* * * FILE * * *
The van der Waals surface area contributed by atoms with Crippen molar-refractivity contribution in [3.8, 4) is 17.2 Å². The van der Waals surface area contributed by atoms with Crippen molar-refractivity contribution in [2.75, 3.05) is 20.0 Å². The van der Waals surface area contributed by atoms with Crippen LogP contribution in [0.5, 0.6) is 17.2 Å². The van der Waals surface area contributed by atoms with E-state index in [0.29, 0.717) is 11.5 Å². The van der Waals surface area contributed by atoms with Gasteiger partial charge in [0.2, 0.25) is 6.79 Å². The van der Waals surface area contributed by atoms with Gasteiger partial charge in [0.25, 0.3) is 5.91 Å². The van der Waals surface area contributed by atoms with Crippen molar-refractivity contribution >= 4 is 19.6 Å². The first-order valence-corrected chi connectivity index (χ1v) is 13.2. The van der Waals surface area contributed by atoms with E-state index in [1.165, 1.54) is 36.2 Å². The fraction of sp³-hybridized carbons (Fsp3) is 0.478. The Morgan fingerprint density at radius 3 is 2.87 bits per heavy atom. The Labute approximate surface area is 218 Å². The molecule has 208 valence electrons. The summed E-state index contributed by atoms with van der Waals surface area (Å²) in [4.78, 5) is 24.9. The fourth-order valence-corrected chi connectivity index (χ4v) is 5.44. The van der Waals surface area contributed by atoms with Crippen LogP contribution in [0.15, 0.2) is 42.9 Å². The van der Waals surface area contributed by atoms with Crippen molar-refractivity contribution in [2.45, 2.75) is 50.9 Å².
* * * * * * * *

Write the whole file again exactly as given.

The van der Waals surface area contributed by atoms with Crippen molar-refractivity contribution in [3.8, 4) is 17.2 Å². The van der Waals surface area contributed by atoms with Crippen molar-refractivity contribution in [2.75, 3.05) is 20.0 Å². The van der Waals surface area contributed by atoms with Crippen LogP contribution in [0.5, 0.6) is 17.2 Å². The van der Waals surface area contributed by atoms with E-state index in [0.29, 0.717) is 11.5 Å². The van der Waals surface area contributed by atoms with Gasteiger partial charge in [0.2, 0.25) is 6.79 Å². The van der Waals surface area contributed by atoms with Gasteiger partial charge in [0.25, 0.3) is 5.91 Å². The van der Waals surface area contributed by atoms with Crippen molar-refractivity contribution >= 4 is 19.6 Å². The first-order valence-corrected chi connectivity index (χ1v) is 13.2. The van der Waals surface area contributed by atoms with E-state index in [1.165, 1.54) is 36.2 Å². The fraction of sp³-hybridized carbons (Fsp3) is 0.478. The Morgan fingerprint density at radius 3 is 2.87 bits per heavy atom. The Labute approximate surface area is 218 Å². The molecule has 208 valence electrons. The summed E-state index contributed by atoms with van der Waals surface area (Å²) in [4.78, 5) is 24.9. The fourth-order valence-corrected chi connectivity index (χ4v) is 5.44. The van der Waals surface area contributed by atoms with Crippen LogP contribution in [0.15, 0.2) is 42.9 Å². The van der Waals surface area contributed by atoms with Crippen molar-refractivity contribution in [2.45, 2.75) is 50.9 Å².